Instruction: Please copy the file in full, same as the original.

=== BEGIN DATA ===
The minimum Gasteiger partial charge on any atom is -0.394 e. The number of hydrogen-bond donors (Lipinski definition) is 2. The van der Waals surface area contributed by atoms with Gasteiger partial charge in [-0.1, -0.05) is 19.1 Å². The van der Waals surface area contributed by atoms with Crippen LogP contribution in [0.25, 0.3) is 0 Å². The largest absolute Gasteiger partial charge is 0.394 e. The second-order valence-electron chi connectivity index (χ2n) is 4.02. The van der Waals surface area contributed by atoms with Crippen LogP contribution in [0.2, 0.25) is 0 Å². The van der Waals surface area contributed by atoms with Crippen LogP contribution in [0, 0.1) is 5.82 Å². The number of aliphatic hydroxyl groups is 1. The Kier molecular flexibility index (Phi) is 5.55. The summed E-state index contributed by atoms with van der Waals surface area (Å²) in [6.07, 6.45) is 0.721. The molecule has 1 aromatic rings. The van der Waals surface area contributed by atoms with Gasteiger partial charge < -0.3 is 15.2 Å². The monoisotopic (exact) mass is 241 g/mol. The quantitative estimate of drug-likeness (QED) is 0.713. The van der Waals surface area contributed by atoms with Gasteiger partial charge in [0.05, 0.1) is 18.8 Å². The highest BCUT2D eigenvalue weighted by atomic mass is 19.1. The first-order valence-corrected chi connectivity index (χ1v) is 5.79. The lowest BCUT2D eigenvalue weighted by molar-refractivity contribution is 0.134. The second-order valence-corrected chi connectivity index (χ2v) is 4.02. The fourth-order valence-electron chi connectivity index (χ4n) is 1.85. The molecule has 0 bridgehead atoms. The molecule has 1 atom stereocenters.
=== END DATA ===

The minimum Gasteiger partial charge on any atom is -0.394 e. The number of hydrogen-bond donors (Lipinski definition) is 2. The van der Waals surface area contributed by atoms with Gasteiger partial charge in [-0.1, -0.05) is 19.1 Å². The van der Waals surface area contributed by atoms with Crippen LogP contribution in [0.25, 0.3) is 0 Å². The largest absolute Gasteiger partial charge is 0.394 e. The second-order valence-electron chi connectivity index (χ2n) is 4.02. The van der Waals surface area contributed by atoms with Crippen LogP contribution in [0.2, 0.25) is 0 Å². The van der Waals surface area contributed by atoms with Crippen LogP contribution in [0, 0.1) is 5.82 Å². The number of aliphatic hydroxyl groups is 1. The Kier molecular flexibility index (Phi) is 5.55. The summed E-state index contributed by atoms with van der Waals surface area (Å²) in [6.07, 6.45) is 0.721. The molecule has 1 aromatic rings. The van der Waals surface area contributed by atoms with Gasteiger partial charge < -0.3 is 15.2 Å². The monoisotopic (exact) mass is 241 g/mol. The quantitative estimate of drug-likeness (QED) is 0.713. The van der Waals surface area contributed by atoms with Gasteiger partial charge in [0.05, 0.1) is 18.8 Å². The highest BCUT2D eigenvalue weighted by atomic mass is 19.1. The first-order valence-corrected chi connectivity index (χ1v) is 5.79. The lowest BCUT2D eigenvalue weighted by molar-refractivity contribution is 0.134. The second-order valence-corrected chi connectivity index (χ2v) is 4.02. The fourth-order valence-electron chi connectivity index (χ4n) is 1.85. The molecule has 0 bridgehead atoms. The molecule has 1 atom stereocenters.